UN Secretary General U Thant called for a “cooling off” period, rejected by President Kennedy because it left the missiles in Cuba.
26 October: The U.S. Armed Forces prepare for all out war
The U.S. military moved to DEFCON 2. Once the blockade was in place, all Soviet ships bound for Cuba either held their positions or reversed course. Some ships were searched and allowed to proceed.
Missiles on Cuba became operational and construction continued. Soviet IL-28 bombers began construction on Cuban airfields.
Fearing an imminent attack from the United States, Cuban leader Fidel Castro suggested to Khrushchev the USSR should attack first.
A Soviet spy, Aleksander Fomin, approached ABC News’ John Scali to offer a diplomatic solution: The removal of the missiles in exchange for a promise not to invade Cuba.
The Soviet Premier sent a letter with a similar message to President Kennedy stating his willingness to remove the missiles from the island if the United States would pledge never to invade Cuba.
27 October (Black Saturday): Khrushchev offers a new deal to Kennedy
In a second, more harshly worded letter, the Soviet Premier agreed to withdraw the missiles if Kennedy promised to never invade Cuba and to remove the U.S.’ Jupiter missiles from Turkey, contradicting his personal letter to Kennedy.
A U-2 spy plane checking the progress of the missiles was shot down over Cuba, killing the pilot, Major Rudolph Anderson. Neither side escalated the conflict, despite the shoot down.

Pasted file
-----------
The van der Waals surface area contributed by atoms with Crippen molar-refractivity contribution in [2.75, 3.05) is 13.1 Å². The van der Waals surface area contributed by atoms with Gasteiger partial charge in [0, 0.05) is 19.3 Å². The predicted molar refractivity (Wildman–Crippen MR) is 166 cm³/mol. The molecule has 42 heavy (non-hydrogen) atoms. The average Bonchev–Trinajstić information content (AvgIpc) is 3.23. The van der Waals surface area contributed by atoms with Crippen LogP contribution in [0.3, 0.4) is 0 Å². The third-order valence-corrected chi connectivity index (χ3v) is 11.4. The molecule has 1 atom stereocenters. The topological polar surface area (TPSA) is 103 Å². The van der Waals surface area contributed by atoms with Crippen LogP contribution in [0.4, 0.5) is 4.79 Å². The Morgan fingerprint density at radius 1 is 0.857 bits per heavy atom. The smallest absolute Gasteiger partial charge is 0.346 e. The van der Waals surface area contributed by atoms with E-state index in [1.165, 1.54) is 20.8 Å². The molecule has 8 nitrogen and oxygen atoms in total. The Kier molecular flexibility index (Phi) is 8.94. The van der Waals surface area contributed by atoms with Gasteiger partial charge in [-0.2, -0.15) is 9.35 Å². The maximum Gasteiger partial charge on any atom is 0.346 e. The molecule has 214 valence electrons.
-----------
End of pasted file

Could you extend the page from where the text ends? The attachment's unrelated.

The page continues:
The U.S. ignored Khrushchev’s public offer and took him up on the first offer, adding they would voluntarily remove the Jupiter missiles from Turkey a few months later, voluntarily.
A U.S. Navy ship dropped depth charges at a Soviet submarine under the blockade line. The submarine was armed with nuclear torpedoes, but chose not to fire them in retaliation.
A U.S. plane was chased out of the Kamchatka region by MiGs.
In the evening the USSR and USA, through Robert Kennedy and Soviet Ambassador Anatoly Dobrynin, reached an agreement to de-escalate the conflict.
28 October: The USSR announces it will remove missiles from Cuba
The Soviets agreed publicly to remove the missiles in exchange for the promise not to invade Cuba. They do not mention the agreement to remove U.S. missiles from Turkey.
Radio Moscow announced that the Soviet Union accepted the proposed solution and released the text of a Khrushchev letter affirming that the missiles would be removed.
The missiles were loaded and shipped back to the Soviet Union in early November 1962. By the end of that month, the U.S. embargo on Cuba ended. Soviet bombers left the country before the end of the year and the Jupiter missiles were removed form Turkey by the end of April, 1963. A “hotline” was set up between the USSR and the United States to ensure direct communication between the two superpowers in the future.
“American Sniper,” “Dunkirk,” and “Fury” are just a few the great war films that have hit theaters with in the last few years. These films help inspire today’s youngsters to consider joining the military.